We talked about the risks of sharing honestly online, and the repercussions that sometimes result when we speak our true thoughts and feelings so publicly. People get hurt by words, and misunderstandings are easily multiplied and intensified in the unrestrained and totally accessible environment of the internet. Most of those present have had experiences of being cautioned, confronted, or restrained by friends, colleagues, or supervisors over something they had written. Some have also occasionally experienced people responding to their thoughts with rudeness, anger, or hostility.
They told stories of lives changed through connections formed in virtual worlds, of a transformed life and an adult baptism in Ireland that were the fruit of an encounter with a blogger in the U.S. They talked about the sense of closeness they experience with one another and with others whom they have never met face-to-face. They told of shared grief, constant prayer, and laughing together with people they’ve never seen before.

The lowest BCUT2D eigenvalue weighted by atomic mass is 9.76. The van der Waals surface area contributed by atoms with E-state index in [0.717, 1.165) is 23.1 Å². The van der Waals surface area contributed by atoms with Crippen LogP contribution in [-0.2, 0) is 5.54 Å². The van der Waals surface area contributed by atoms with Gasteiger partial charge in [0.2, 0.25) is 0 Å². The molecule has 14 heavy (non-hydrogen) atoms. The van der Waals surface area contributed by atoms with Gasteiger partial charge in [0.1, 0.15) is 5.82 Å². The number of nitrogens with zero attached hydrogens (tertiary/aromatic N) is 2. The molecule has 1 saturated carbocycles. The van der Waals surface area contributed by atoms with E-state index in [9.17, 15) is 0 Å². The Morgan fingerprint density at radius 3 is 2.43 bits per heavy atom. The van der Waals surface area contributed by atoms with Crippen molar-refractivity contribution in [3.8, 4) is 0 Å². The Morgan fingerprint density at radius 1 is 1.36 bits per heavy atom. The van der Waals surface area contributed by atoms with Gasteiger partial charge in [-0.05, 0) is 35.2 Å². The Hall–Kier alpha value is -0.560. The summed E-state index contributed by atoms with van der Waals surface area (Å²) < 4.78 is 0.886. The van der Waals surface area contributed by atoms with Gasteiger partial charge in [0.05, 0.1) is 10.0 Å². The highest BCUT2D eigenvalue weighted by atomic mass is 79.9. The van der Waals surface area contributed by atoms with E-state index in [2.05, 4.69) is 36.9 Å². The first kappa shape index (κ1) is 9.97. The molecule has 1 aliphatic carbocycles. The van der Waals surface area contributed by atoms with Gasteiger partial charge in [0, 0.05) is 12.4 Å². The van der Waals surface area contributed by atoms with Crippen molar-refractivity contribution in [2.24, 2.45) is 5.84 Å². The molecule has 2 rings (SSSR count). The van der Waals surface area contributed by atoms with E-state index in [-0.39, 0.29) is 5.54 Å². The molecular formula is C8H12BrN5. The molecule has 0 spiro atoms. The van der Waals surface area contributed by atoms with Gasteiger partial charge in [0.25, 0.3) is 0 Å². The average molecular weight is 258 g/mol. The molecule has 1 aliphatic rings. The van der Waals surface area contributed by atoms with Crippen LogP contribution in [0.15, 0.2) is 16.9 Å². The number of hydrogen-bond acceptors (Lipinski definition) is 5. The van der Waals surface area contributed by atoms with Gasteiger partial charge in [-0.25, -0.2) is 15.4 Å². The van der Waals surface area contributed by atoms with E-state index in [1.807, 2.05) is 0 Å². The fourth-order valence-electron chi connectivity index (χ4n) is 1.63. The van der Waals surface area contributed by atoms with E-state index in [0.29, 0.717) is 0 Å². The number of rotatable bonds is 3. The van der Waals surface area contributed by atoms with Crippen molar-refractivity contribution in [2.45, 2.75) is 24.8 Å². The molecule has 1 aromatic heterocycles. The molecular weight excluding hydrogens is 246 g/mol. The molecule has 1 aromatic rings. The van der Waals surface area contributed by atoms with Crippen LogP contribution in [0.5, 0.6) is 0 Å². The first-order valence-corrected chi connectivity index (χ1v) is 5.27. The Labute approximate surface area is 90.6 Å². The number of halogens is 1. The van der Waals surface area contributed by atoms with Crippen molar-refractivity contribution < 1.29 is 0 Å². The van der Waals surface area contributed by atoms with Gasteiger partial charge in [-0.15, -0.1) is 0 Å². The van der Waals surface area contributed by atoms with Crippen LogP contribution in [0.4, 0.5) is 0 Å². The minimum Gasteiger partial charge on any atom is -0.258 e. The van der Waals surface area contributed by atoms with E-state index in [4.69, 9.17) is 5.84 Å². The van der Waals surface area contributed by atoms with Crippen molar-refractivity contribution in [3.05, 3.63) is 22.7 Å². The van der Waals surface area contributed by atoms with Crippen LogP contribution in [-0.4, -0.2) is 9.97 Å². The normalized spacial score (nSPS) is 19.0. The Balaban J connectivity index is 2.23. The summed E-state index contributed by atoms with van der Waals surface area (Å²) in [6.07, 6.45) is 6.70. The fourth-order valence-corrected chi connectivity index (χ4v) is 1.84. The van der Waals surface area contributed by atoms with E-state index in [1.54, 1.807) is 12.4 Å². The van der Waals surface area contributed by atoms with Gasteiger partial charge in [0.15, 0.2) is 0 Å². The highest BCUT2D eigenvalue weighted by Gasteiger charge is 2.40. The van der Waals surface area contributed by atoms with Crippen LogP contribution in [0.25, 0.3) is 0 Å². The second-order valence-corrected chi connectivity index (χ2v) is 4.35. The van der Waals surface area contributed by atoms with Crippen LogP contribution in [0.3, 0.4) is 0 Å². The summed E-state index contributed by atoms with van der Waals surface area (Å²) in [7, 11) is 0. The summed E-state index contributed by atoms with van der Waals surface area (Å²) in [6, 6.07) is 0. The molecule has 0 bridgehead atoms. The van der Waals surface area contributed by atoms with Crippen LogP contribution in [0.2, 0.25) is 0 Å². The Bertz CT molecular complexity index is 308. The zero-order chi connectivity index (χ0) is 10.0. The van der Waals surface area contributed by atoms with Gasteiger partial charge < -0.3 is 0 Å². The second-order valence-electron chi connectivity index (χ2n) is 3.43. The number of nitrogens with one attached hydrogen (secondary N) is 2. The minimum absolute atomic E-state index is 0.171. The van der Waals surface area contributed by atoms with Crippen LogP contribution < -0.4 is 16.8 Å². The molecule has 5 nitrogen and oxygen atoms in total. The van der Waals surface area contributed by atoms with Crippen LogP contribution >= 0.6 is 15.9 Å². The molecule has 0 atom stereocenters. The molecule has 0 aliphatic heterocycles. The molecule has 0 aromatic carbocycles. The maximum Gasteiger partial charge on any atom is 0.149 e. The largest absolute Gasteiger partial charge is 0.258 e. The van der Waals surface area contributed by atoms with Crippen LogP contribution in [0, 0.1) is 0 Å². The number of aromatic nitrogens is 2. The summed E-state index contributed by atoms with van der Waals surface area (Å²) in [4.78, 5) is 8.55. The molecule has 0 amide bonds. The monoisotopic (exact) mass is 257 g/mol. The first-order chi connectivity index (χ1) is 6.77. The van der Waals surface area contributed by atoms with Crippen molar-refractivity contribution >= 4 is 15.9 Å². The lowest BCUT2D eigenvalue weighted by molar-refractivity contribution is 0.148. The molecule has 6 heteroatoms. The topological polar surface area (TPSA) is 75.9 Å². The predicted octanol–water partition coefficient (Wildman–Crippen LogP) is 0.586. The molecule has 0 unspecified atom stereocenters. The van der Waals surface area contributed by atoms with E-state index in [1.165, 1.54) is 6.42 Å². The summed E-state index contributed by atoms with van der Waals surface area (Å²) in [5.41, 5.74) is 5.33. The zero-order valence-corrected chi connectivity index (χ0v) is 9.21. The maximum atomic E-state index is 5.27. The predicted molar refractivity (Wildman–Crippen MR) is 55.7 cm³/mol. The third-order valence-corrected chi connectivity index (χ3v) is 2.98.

I enjoyed the rich conversation. I have much more to learn, and I thank all those who participated.
Connection. There are so many dimensions to that word, and it captures so much of our faith history and of God’s intent. God desires to connect to us, and desires us to connect with each other–sister and brother, teacher and disciple, healer and healed, served and server, reconciler and enemy, forgiven and forgiver, encourager and encouraged, traveler and fellow traveler. We can never exhaust the means and expressions of the Spirit’s work of connecting us to one another and to God, and whatever forms “connection” has taken in the past are nothing compared to what is yet to come. I pray we have the wisdom and the will to open ourselves to new forms of connection, including those that have nothing to do